Alberto Contador (Trek Segafredo) shrugged off the fact that he dropped outside the top 10 on GC on the final day of the Criterium du Dauphine, instead choosing to focus on the belief that the race was merely preparation for the Tour de France.
Contador insisted throughout the Dauphine that he would not go into the red during the race and that riding at his own tempo – whether in the time trial or the mountains – was key to his Tour de France ambitions. He explained, almost daily, that in previous editions of the Dauphine he had gone too deep and that his Tour condition had suffered as a result.
On the final stage on Sunday the Spaniard raised the tempo just once – when race leader Richie Porte (BMC Racing) was dropped on the penultimate climb. However, on the final ascent to Plateau de Solaison Contador sat up when a group of favourites that included, eventual stage and overall winner, Jakob Fuglsang (Astana) increased the pace. When Contador eased off, he watched as several potential Tour de France rivals overtook him. At one point he even waved Porte through, clearly not concerned with the result. Contador eventually finished the stage 4:10 down on Fuglsang, leaving him 11th overall.
"There were a lot of attacks from the start, and it was very hard. It was a beautiful day and really hot. I followed a few moments and went to the front when Richie was dropped but when we hit the final climb it was a very hard tempo, and in those moments I felt big pains in my legs," Contador explained at the finish.
Contador's Dauphine provided a contrast to his earlier season performances, where in races such as Paris-Nice, he was constantly on the offensive. Only time will tell if this new approach will suit the Trek Segafredo rider, but his camp is quietly confident that the 34-year-old is on track to challenge for his third Tour title in July, even if there is work to be done.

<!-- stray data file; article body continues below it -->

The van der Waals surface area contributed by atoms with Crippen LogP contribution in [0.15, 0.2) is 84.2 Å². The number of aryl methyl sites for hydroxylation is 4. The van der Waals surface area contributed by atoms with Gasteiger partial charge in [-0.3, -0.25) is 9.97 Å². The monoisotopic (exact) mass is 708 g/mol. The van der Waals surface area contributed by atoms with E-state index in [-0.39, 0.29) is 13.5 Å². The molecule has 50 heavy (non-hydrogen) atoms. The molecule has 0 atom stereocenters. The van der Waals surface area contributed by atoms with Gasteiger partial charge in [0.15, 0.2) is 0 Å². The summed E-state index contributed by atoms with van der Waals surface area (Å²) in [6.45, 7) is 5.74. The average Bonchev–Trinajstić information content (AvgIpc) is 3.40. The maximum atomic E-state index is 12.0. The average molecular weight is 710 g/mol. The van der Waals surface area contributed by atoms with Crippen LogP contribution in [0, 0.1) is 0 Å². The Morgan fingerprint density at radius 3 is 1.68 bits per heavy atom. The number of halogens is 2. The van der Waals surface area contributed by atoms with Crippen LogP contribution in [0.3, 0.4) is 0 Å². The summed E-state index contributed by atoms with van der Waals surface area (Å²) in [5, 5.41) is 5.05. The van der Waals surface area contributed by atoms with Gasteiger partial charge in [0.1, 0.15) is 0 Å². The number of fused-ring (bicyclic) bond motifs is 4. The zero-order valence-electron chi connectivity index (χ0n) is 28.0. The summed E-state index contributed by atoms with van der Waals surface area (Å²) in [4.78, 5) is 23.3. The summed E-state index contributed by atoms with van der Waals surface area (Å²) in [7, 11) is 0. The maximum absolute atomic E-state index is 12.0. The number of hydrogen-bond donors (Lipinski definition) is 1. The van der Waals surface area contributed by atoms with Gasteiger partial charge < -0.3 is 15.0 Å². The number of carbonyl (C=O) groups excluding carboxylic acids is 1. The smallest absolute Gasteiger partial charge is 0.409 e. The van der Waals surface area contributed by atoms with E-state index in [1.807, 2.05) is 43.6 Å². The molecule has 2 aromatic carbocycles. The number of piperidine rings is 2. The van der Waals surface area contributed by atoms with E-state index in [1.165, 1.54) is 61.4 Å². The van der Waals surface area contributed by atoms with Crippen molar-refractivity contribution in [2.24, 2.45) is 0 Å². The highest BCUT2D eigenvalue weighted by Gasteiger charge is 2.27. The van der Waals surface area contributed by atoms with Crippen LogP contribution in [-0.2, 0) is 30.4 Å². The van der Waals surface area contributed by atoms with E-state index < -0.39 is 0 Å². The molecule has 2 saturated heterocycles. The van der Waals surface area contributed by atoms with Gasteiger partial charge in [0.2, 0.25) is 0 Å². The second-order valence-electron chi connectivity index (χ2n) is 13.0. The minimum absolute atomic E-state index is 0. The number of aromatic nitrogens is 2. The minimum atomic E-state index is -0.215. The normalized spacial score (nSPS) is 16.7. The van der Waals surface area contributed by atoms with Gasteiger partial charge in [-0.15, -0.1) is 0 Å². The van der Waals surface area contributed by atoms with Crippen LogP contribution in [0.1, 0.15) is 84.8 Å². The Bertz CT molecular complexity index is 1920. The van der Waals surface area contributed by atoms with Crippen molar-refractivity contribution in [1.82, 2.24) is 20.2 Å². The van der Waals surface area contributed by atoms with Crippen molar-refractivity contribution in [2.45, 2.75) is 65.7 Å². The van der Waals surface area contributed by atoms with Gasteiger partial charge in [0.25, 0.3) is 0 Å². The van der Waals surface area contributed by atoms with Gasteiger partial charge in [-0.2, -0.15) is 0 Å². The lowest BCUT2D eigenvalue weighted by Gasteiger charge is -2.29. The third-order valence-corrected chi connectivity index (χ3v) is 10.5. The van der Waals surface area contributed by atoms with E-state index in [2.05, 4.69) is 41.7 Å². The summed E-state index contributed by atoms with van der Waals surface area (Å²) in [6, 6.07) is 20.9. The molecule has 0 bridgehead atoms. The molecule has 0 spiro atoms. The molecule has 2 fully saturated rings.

"I preferred to take my own tempo and decided to save my legs. The most important thing is that I've finished this race really fresh. In the last few years, I've finished tired, empty. I think that I can now recover well in the next three days and then start my preparation again. I know that I need to work on my intensity, but at the moment it's perfect. It's not about the GC here.
"I'm happy ahead of the Tour de France. Not many guys win the Dauphine and then win the Tour, but the condition is good. For me, it was better to go behind the leaders and in my own tempo so that I can go better at the Tour de France."
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Daniel Benson is the Editor in Chief at both Cyclingnews.com and BikePerfect.com. Based in the UK, he has worked within cycling for almost 15 years, and he joined the Cyclingnews team in 2008 as the site's first UK-based Managing Editor. In that time, he has reported on over a dozen editions of the Tour de France, several World Championships, the Tour Down Under, Spring Classics, and the London 2012 Olympic Games. With the help of the excellent editorial team, he runs the coverage on Cyclingnews and has interviewed leading figures in the sport including UCI Presidents and Tour de France winners.
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